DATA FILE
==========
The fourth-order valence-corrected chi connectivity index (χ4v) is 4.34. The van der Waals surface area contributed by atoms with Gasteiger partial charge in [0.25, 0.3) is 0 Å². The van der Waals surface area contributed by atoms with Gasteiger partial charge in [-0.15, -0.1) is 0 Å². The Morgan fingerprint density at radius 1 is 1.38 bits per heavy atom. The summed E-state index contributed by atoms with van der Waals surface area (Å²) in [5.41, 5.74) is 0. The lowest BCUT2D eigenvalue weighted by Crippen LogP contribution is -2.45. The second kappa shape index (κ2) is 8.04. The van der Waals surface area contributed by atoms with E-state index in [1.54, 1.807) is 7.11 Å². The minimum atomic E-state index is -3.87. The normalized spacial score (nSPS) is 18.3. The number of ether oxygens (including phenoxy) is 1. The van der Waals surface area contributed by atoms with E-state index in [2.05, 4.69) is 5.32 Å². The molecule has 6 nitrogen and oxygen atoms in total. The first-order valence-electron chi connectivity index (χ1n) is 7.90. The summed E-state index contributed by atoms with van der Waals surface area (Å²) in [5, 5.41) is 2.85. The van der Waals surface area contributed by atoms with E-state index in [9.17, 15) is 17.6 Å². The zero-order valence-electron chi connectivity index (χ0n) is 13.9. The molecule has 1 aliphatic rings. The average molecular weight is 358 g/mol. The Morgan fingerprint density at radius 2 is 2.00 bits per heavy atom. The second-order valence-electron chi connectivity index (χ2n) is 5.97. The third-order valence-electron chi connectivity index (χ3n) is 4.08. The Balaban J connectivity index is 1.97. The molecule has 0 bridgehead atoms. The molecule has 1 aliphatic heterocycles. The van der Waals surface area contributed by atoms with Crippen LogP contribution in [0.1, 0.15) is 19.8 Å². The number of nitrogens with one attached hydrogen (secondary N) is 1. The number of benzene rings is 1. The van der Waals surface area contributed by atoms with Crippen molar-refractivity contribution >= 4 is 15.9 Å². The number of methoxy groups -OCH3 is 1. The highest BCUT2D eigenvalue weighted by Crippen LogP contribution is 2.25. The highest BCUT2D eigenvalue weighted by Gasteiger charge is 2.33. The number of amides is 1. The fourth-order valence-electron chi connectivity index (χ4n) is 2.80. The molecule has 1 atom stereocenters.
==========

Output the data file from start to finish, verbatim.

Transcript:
The fourth-order valence-corrected chi connectivity index (χ4v) is 4.34. The van der Waals surface area contributed by atoms with Gasteiger partial charge in [0.25, 0.3) is 0 Å². The van der Waals surface area contributed by atoms with Gasteiger partial charge in [-0.15, -0.1) is 0 Å². The Morgan fingerprint density at radius 1 is 1.38 bits per heavy atom. The summed E-state index contributed by atoms with van der Waals surface area (Å²) in [5.41, 5.74) is 0. The lowest BCUT2D eigenvalue weighted by Crippen LogP contribution is -2.45. The second kappa shape index (κ2) is 8.04. The van der Waals surface area contributed by atoms with E-state index in [1.54, 1.807) is 7.11 Å². The minimum atomic E-state index is -3.87. The normalized spacial score (nSPS) is 18.3. The number of ether oxygens (including phenoxy) is 1. The van der Waals surface area contributed by atoms with E-state index in [2.05, 4.69) is 5.32 Å². The molecule has 6 nitrogen and oxygen atoms in total. The first-order valence-electron chi connectivity index (χ1n) is 7.90. The summed E-state index contributed by atoms with van der Waals surface area (Å²) in [5, 5.41) is 2.85. The van der Waals surface area contributed by atoms with E-state index in [9.17, 15) is 17.6 Å². The zero-order valence-electron chi connectivity index (χ0n) is 13.9. The molecule has 1 aliphatic rings. The average molecular weight is 358 g/mol. The Morgan fingerprint density at radius 2 is 2.00 bits per heavy atom. The second-order valence-electron chi connectivity index (χ2n) is 5.97. The third-order valence-electron chi connectivity index (χ3n) is 4.08. The Balaban J connectivity index is 1.97. The molecule has 0 bridgehead atoms. The molecule has 1 aliphatic heterocycles. The van der Waals surface area contributed by atoms with Crippen LogP contribution in [0.1, 0.15) is 19.8 Å². The number of nitrogens with one attached hydrogen (secondary N) is 1. The number of benzene rings is 1. The van der Waals surface area contributed by atoms with Crippen molar-refractivity contribution >= 4 is 15.9 Å². The number of methoxy groups -OCH3 is 1. The highest BCUT2D eigenvalue weighted by Crippen LogP contribution is 2.25. The highest BCUT2D eigenvalue weighted by Gasteiger charge is 2.33. The number of amides is 1. The fourth-order valence-electron chi connectivity index (χ4n) is 2.80. The molecule has 1 atom stereocenters.